Berginski: Need to overfortifying cereal?
Despite what some say is the most important meal of the day, I don’t always eat breakfast. When I do, I have a couple standbys, PB and J (The peanut butter has to be creamy, the jam has to be strawberry and the bread has to be toasted. I’m very demanding.) or cereal.
A recent report by a Washington, D.C.-based health research group found that some cereals in your cupboard could be dangerous to your kids. (Excuse me one moment, there’s a bowl full of cereal next to me that’s starting to get soggy and it’s calling my name.)
Environmental Working Group’s study found that children may be consuming too much vitamin A, niacin and zinc (chomp chomp chomp chomp chomp), and the bowls of cereal they have in the morning may be to blame. Oh, come on! First we have to worry that our kids are getting fat from eating totally-not-nutritious, yet oh so tasty, junk food, and now we have to worry about them getting too much nutrients. Can we make up our minds here?
In all seriousness though (chomp chomp chomp), as the old adage supposedly goes, too much of a good thing is not necessarily a good thing. Someone dropped the ball and we need to figure out a way to fix it without it being detrimental to someone-you-love’s health.
The report found that while the Food & Drug Administration sets the “daily value” things you see on nutrition facts labels (you know, those things on the back of cereal boxes that not everyone reads), the values have been figured for adults, not kids, and they haven’t changed since 1968. The Institute of Medicine, according to a CNN article, recommends children 4-8 years of age – who it is assumed consume a bunch of cereal – take in less than 0.9 mg of vitamin A, 15 mg of niacin and 12 mg of zinc a day. Consumers have started becoming more health conscious recently, and if something’s packed with nutrients they’ll buy it, right? Heck, they’re buying dietary supplements that supposedly do all sorts of things, so why not buy nutrient-rich breakfast foods?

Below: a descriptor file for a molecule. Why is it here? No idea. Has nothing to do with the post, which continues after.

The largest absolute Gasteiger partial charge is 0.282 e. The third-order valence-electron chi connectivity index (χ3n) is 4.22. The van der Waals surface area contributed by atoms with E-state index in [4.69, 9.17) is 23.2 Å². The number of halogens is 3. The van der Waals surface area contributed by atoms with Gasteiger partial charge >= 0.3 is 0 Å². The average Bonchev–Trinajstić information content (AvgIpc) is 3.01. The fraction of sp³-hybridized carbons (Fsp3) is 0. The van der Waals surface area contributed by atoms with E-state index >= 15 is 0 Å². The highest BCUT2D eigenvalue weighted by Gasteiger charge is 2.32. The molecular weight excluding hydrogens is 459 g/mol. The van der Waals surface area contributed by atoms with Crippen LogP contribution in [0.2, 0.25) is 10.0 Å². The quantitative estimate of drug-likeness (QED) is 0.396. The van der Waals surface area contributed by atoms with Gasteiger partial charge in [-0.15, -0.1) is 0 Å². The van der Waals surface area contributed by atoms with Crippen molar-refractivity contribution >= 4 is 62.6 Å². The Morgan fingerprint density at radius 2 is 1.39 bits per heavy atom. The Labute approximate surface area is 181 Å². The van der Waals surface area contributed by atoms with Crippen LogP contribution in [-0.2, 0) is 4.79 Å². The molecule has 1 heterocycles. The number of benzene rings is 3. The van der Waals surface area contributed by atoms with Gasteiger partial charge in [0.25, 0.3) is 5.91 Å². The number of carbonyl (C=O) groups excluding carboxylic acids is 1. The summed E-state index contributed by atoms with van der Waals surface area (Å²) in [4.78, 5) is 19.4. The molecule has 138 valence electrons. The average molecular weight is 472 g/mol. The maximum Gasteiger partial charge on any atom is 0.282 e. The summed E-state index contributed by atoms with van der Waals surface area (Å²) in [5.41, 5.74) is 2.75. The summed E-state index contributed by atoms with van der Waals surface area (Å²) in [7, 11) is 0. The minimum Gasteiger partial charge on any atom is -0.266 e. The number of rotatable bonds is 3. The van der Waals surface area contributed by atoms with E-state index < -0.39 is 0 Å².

In the EWG report, several varieties of bran, whole grain and whole wheat cereals, including off-brand cereals, and familiar names like Total, Cocoa Krispies, Krave and Wheaties Fuel were listed as overly-fortified to the point where a cup serving could expose kids to too much of either zinc, niacin or vitamin A.
In the short-term, according to the report, overdosing on vitamins can cause gastrointestinal distress. But the long-term effects of overdosing on vitamins are scary, nasty and potentially lethal. Too much vitamin A can cause skeletal and liver damage and hair loss. Too much zinc can impair both immune system function and how the body absorbs copper, and it can also cause anemia. Too much niacin can cause nausea, skin reactions – particularly flushing and rashes – and it can also be toxic to the liver. (Gulp.) If some of you just read that and want changes to be made, I don’t blame you.
But what happens if cereal companies have to change their formula? Does this mean they have to add more sugars and sodium and what not? (Neither of which are good for people in large doses.) Does this mean they have to add a whole bunch of other crap with names we can barely pronounce, let alone spell correctly? What’s to say any of those things they add will be good for kids? Or even for adults who eat cereal, since we all know they’re out there? Do we need to separate cereals between kids and adults, like they do with multivitamins?
We don’t want our kids dying because of food companies’ major oversights. But we also don’t want our kids to be cheated out of valuable nutrients either; nutrients they will need to grow into healthy adults.
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